Fewer Choosing Teaching Jobs
By Kavan Peterson, Staff Writer
Classroom enrollment is up in most parts of the country and so is the demand for public school teachers. But many states report that fewer people are choosing to become teachers — a trend that could lead to a national teacher shortage crisis, especially if baby boomers, who make up the largest age group in the profession, begin retiring en masse.
Increases in college tuition and new pressures to up student test scores have made low-paying teaching jobs less appealing, education advocates say. And because today's college graduates and new teachers typically change careers every five to seven years, turnover for teachers is at a record high.
An estimated half of all teachers leave the field within five years. The turnover costs states an estimated $2.2 billion a year, according to one estimate, and leaves shortages in critical subject areas.
The shortfall is hitting schools hardest in the core subjects of math and science and in traditionally hard-to-staff areas such as special education and language training for non-English speakers, according to the American Association for Employment in Education (AAEE), which has tracked teacher supply and demand trends for nearly 30 years.
President Bush spotlighted the problem in his State of the Union address in January by proposing $380 million to recruit more math and science teachers to boost America's international competitiveness. Many governors are pushing initiatives of their own, such as Massachusetts Gov. Mitt Romney's recent proposal to offer $15,000 bonuses to attract new math and science teachers.
State institutions of higher education have not been graduating enough teachers in math, chemistry and physics for more than a dozen years, said AAEE executive director B.J. Bryant. But in 2005, school administrators surveyed by AAEE in nearly every region in the United States reported not having enough teachers to fill positions in more than 30 subject areas, nearly half the 64 fields covered by the survey. Besides shortfalls in the sciences, nearly every state reported significant shortages in qualified special education teachers, who specialize in teaching students with mental and physical disabilities.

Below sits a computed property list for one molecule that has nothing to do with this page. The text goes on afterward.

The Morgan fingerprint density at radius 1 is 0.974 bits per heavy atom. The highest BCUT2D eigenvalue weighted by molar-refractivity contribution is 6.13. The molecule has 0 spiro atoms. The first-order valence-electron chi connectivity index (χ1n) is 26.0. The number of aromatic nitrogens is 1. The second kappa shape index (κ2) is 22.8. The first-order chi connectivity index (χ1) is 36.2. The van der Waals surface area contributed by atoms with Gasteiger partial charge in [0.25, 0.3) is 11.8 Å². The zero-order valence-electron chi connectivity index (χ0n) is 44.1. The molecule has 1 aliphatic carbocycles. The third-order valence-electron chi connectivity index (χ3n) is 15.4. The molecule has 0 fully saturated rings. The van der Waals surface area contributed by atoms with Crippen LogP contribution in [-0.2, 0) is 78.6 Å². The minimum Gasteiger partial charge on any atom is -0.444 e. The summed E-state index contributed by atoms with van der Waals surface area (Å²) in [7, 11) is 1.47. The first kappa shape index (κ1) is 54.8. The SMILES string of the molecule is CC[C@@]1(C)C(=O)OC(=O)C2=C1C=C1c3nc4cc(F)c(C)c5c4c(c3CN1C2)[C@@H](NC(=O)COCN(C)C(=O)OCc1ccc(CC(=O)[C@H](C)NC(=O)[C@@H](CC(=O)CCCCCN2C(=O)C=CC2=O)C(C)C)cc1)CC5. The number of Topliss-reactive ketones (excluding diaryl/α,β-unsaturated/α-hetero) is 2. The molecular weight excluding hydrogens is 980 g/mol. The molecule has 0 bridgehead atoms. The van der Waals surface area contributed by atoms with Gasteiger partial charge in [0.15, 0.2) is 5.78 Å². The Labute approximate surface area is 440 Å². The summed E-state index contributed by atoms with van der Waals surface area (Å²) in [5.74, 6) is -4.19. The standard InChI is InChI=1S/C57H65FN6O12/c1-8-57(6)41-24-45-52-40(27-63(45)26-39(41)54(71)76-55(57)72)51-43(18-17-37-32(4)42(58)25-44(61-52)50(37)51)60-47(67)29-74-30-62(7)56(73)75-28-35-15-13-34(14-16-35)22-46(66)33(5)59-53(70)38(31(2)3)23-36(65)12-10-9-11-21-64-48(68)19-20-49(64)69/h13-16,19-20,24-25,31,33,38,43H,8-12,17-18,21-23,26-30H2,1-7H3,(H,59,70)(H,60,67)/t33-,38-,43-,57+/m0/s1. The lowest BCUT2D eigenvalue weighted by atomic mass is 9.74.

The shortage is expected to get more severe because nearly one-third of all U.S. teachers are ages 55 and older, Bryant said.
"Whenever that group of 55-year-plus begins to feel secure enough to retire, we'll see a demand in almost every field of teaching that will be impossible to meet," she said.
Sun Belt states such as California, Florida, Georgia, North and South Carolina and Texas are feeling the worst crunch, Bryant said.
North Carolina, for example, has to look outside the state to fill more than half its 10,000 teaching openings every year, according to the state Department of Public Instruction. By fall 2006, Florida will need to fill 30,000 teaching positions, almost double the amount in previous years because of a spike in retirement and the demands of a 2002 constitutional amendment to reduce classroom sizes. California was able to fill fewer than half of the 2,100 openings for high school math teachers in 2004, according to the California Commission on Teacher Credentialing.
Also hard-hit are states such as Iowa and West Virginia, where teacher salaries have lagged far behind neighboring states.
West Virginia state Sen. John Unger (D) introduced legislation this year to create a Teacher Critical Shortage Area Fund of $3.5 million for hard-to-fill positions. The money would be targeted at making teacher salaries more competitive in school districts that border Maryland and Virginia. Teachers can make about $12,000 more in Maryland and $6,000 more in Virginia than in West Virginia, where teachers make an average of $38,496 in 2005, according to the American Federation of Teachers' annual salary survey.